However, the man with whom
I exchanged letters in 1957, 1958 and 1959 wouldn't exactly be the same
person as the teacher I'd been paying heed to and learning from for
half my life.
From the outset, I had been picking up Heinlein's stories as I managed to find them, or as they were rewritten by Heinlein to appear as books, or as they were gathered and republished in collections. And it didn't matter that this was completely out of the order in which they'd originally been written and published. All of it was Heinlein to me.
I hadn't sorted out the fact that the Heinlein who spoke most strongly to me wasn't the Heinlein of the present moment, but Heinlein as he'd been in 1941 and 1942. This was the man who'd set himself apart from other SF writers and blown the minds of SF readers with the breadth and depth of the Future History, and with his stories suggesting that there was a higher frame of reference than our ordinary daily preoccupations; that what we took for "reality" was actually a construct of our own making for which we bore responsibility; and that there was adult human work waiting to be done by us.
The novels addressed to the young that Heinlein had written after the war hadn't been as probing. Yet even though they hadn't shaken the foundations of my being in the same way, these stories had deliberately worked on expanding my ideas of the potential field of human activity -- not least with the concept of the Long Range Foundation in Time for the Stars.
However, while there was in Heinlein a metaphysician who was concerned with our relation to the nature of being, and also a teacher, an instructor of Wellsian Samurai setting forth long term goals and indicating deep responsibilities, there were other people in him, as well. For three: a sentimental patriot who liked wearing the uniform, doing his duty, and earning dinner with the Captain; a libertarian revolutionary brandishing a banner declaring "Don't Tread on Me"; and a solipsist who doubted the reality of anything but himself.
A large part of what has made Heinlein perennially fascinating is that all of these different, sometimes conflicting, tendencies were present in his fiction from the time he began writing. However, in his prewar fiction, it was the Quest -- as Heinlein privately called the search for personal and human meaning -- which was predominant, with the other elements of his nature subordinated to that.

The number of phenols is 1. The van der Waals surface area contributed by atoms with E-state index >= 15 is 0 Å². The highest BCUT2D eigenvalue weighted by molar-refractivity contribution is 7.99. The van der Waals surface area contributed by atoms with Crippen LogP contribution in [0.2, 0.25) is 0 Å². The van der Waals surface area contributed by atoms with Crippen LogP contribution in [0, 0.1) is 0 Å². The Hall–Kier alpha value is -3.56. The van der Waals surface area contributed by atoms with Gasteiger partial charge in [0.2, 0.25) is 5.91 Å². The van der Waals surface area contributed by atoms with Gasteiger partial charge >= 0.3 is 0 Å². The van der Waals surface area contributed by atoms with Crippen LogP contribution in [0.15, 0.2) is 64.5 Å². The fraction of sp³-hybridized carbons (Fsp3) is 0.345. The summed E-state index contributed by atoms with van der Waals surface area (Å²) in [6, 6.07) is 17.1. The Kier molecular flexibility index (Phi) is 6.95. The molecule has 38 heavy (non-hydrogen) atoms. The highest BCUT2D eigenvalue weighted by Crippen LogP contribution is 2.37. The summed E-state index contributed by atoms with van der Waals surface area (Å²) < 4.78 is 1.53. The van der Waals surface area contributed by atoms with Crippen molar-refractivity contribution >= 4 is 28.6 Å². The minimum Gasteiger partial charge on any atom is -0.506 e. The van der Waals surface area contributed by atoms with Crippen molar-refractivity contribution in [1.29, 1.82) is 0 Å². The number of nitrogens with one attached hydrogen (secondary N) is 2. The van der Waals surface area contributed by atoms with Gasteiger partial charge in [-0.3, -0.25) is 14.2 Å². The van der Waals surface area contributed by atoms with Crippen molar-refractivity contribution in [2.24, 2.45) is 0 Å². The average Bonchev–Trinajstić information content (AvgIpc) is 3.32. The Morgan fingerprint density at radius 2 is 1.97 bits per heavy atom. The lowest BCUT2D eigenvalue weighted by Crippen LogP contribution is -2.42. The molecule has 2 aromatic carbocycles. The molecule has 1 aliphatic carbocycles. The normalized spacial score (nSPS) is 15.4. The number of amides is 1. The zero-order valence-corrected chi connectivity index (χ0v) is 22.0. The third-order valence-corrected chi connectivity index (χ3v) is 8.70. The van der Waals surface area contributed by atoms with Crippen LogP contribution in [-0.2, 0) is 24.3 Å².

Because Heinlein's complete personal range from noble and far-seeing idealist to self-favoring bully had been there all along, sometimes in the very same story, and because I had caught up with Heinlein's backlist all higgledy-piggledy, the changes that his work had gone through over the years hadn't been apparent to me. It was only at the point that I'd read all his old stuff and started getting everything he wrote new as it was first published that Heinlein as he now was in the late Fifties began to take on visibility for me.
By the time that I came knocking on his door to express my gratitude to him and to recognize him as my teacher, the Quest was no longer a priority for Heinlein. And he felt no obligation to receive youngsters simply because they considered themselves his students, although he would hold still for praise.
In 1958, there was Have Spacesuit--Will Travel. I thought it was delightful, the jewel of the Heinlein juveniles. I loved its changes in scale, going from a small town backyard to the moon, then to Pluto, then to a planet of the star Vega and then to another galaxy before returning home again.
However, at a crucial moment late in the story, when humanity is on trial and we are given to understand that if our species is found wanting, our planet will be removed from normal space and time, Heinlein's protagonist, Kip Russell, cries out: " 'All right, take away our star-- You will if you can and I guess you can. Go ahead. We'll make a star! Then, someday, we'll come back and hunt you down -- all of you!' "
That didn't strike me as bold and ballsy, but rather as vindictive and vengeful. I wasn't sure I wouldn't rather have somebody a little wiser speaking on our behalf just then.
At the end of the novel, Kip is back home in the drugstore where he works and is goaded by the town jerk. He responds by pouring a chocolate malt over him. And I couldn't help but wonder whether that was an appropriate reaction for someone who has just traveled to another galaxy and represented the human race, let alone a genuinely triumphant note on which to conclude the story.
Also in 1958, Heinlein published "Who Are the Heirs of Patrick Henry?" If I didn't respond as intended to it when I finally saw it, it was because the Heinlein who'd influenced me had done so by telling me of a broader and more meaningful frame of reference than the world I saw around me at the present moment, whereas the Heinlein who'd written this ad was trying to hustle me into taking sides in the Communist/anti-Communist game by sounding bugle calls, waving the flag and quoting the Founding Fathers.
I didn't like being psychically manhandled like that. As Heinlein had put it in rewriting his first serial story, " 'If This Goes On--' ":
" 'Free men aren't "conditioned!" Free men are free because they are ornery and cussed and prefer to arrive at their own prejudices in their own way -- not have them spoonfed by a self-appointed mind-tinkerer!' "
But then, in 1959, Heinlein had gone further in discounting the relative significance of other people. In his short story, " 'All You Zombies--' ", the narrator, who is both mother and father to himself, doubts the existence of everybody and everything else except other avatars of her/himself: